Tuesday, 22 July 2014
This Glossy Ibis has been present at Frampton for what seems an absolute age now, but I hadn't got around to visiting for one reason and another. The other weekend there was a report of a Lesser Yellowlegs at the site which gave me some impetus to go. The Yellowlegs gave us the run around for a bit, but was duly seen and then I decided to try and photograph the obliging Glossy Ibis. I am afraid that I went a bit mad, taking far too many photos, but digital photography is a marvellous thing enabling me to delete two-thirds of the rubbish, leaving not quite as bad rubbish!
And last, but not least, an obliging juvenile Swallow,
Saturday, 12 July 2014
Just a small selection of the hundreds of photos that I have taken over the past couple of weeks of our visiting Hedgehogs. We regularly have at least 6 individuals coming to our little back garden in Peterborough, I know that there at least 6 because I have seen this number at one time, a great achievement considering the crash in numbers that this little mammal has had over the past ten years, over 300,000 have been lost. Reasons for this are not fully understood, but our fondness for slug pellets have caused a devastating effect as the Hedgehog will eat a poisoned slug or snail and consequently be poisoned itself, leading to an agonising and slow death for the poor creature. Also, as the name suggests, they like hedges, these have been grubbed up all over the place and replaced with fences or walls, leading to impenetrable barriers and stopping the Hedgehog on its nightly forays around the neighbourhood. If you have a fence, make a gap under it for the hog to get under.
Just a small reminder, despite what our parents and grandparents did, don't put out bread and milk for a Hedgehog, they are lactose intolerant, just put out some cat food or make up your own Hedgehog mix like I do with mealworms, sultanas and chopped-up peanuts and put out a tray or shallow container of fresh water for them to drink. They will thank you for it and repay you by keeping your slugs and snails at bay.
Tuesday, 8 July 2014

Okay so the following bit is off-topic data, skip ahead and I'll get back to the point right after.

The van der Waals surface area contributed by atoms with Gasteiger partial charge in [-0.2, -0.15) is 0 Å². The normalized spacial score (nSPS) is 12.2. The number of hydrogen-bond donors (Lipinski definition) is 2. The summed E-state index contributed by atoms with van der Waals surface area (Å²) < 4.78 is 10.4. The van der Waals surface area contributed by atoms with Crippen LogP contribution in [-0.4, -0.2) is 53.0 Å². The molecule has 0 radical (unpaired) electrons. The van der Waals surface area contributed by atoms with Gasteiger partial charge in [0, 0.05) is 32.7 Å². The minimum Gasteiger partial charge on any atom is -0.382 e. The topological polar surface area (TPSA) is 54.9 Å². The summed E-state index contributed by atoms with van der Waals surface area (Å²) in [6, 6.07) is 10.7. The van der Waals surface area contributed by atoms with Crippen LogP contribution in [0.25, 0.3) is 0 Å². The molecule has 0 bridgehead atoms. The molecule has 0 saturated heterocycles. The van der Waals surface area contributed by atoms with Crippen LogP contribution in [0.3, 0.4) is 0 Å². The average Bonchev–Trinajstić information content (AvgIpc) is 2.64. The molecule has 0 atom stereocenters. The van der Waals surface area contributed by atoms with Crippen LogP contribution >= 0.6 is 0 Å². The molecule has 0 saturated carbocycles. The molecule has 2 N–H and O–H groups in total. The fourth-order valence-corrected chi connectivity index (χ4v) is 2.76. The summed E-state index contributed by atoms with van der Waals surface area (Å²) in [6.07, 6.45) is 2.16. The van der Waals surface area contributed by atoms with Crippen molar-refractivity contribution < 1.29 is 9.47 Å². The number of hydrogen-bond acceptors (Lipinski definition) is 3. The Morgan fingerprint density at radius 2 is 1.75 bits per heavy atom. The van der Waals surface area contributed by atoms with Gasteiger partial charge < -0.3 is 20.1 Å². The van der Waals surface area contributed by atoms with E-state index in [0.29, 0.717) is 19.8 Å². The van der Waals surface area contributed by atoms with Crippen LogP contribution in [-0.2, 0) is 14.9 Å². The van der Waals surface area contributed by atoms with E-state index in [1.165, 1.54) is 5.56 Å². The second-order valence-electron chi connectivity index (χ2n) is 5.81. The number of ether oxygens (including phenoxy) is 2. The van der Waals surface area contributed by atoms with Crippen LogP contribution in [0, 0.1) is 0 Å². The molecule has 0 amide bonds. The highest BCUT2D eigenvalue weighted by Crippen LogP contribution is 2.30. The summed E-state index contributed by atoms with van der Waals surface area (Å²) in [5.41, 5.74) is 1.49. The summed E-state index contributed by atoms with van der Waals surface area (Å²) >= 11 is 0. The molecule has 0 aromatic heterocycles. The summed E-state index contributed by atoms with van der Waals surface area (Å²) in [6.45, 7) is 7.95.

|Stonechat with lunch|
A bird that was pretty common on my recent trip to Ashdown Forest was the Stonechat. Mike and I saw a number of these birds, male (as in the above photo), female and plenty of juveniles. This is a bird that I used to see regularly in the Peterborough area, but their numbers seem to have fallen somewhat and it has been a couple of years since I have seen one locally. It was pleasing to see such good numbers, maybe this year I will be able to add one to my PBC year list, fingers crossed!
Friday, 4 July 2014
Saturday, 28 June 2014
These beautiful birds are getting as scarce as hens' teeth these days. Reasons are varied - habitat loss, systemic weed killers, agricultural intensification, to name a few, but my personal belief is one of hunting. These stunning birds are being blasted out of the skies as they make their migration across the Mediterranean to our shores in order to breed. They are killed before they are have a chance to further the species on islands such as Malta, the reason........ 'Sport'.
Monday, 23 June 2014
This bird has been on our shores for three weeks, firstly in Dorset for a day and then it gradually made its way eastwards, firstly to Hampshire, then briefly in Cambridgeshire and then it appeared at Ashdown Forest in East Sussex, where it has been present for the past week or so. I had been toying with the idea of going to see it, after all, this is only the third individual to have been recorded in Britain, but my normal partner in crime had already seen the bird when it appeared in Dorset and I didn't really fancy going on my own. On Saturday afternoon Mike Weedon called me to see if I fancied making the trip with him. I debated with myself for about 5 seconds and replied in the affirmative.
I picked Mike up early Sunday morning and after an easy journey we arrived at where the bird had been seen hunting and roosting. There were already at least 50-60 other birders there, scopes and binoculars trained on the valley in front. A couple of enquiries and we learned that the bird had not been seen yet, so we set up our gear to wait. A couple of locals wandered by, asking if there was any news and then informing myself and Mike that they were going to walk to the top of another ridge where you get better views of the entire area. We followed them after waiting a few minutes and soon after we heard a shout from one these birders that they could see the bird perched in a tree approximately a mile and a half away. We reached them and were soon enjoying our first views of a Short-toed Eagle in Britain, okay it was a white blob on top of a tree, but definitely the bird. We started walking closer and after a bit of a trek, stopped approximately 200 metres away form where the bird was perched. The views were unbelievable, it just sat there completely non-plussed by our presence as we watched this incredibly rare bird for about an hour before it took off and started to gain height and eventually went out of view.
Mike has very kindly allowed me to use the above photo of his in order to show what all the fuss was about. What a bird, a 5-6ft wing span with piercing yellow eyes!
Now for some more of my rubbish efforts!
|Showing the bird using its tail as a rudder, similar to a Red Kite|
One more of Mikes,
|Showing its short toes!|
|The area in question|
|A beautiful summers day|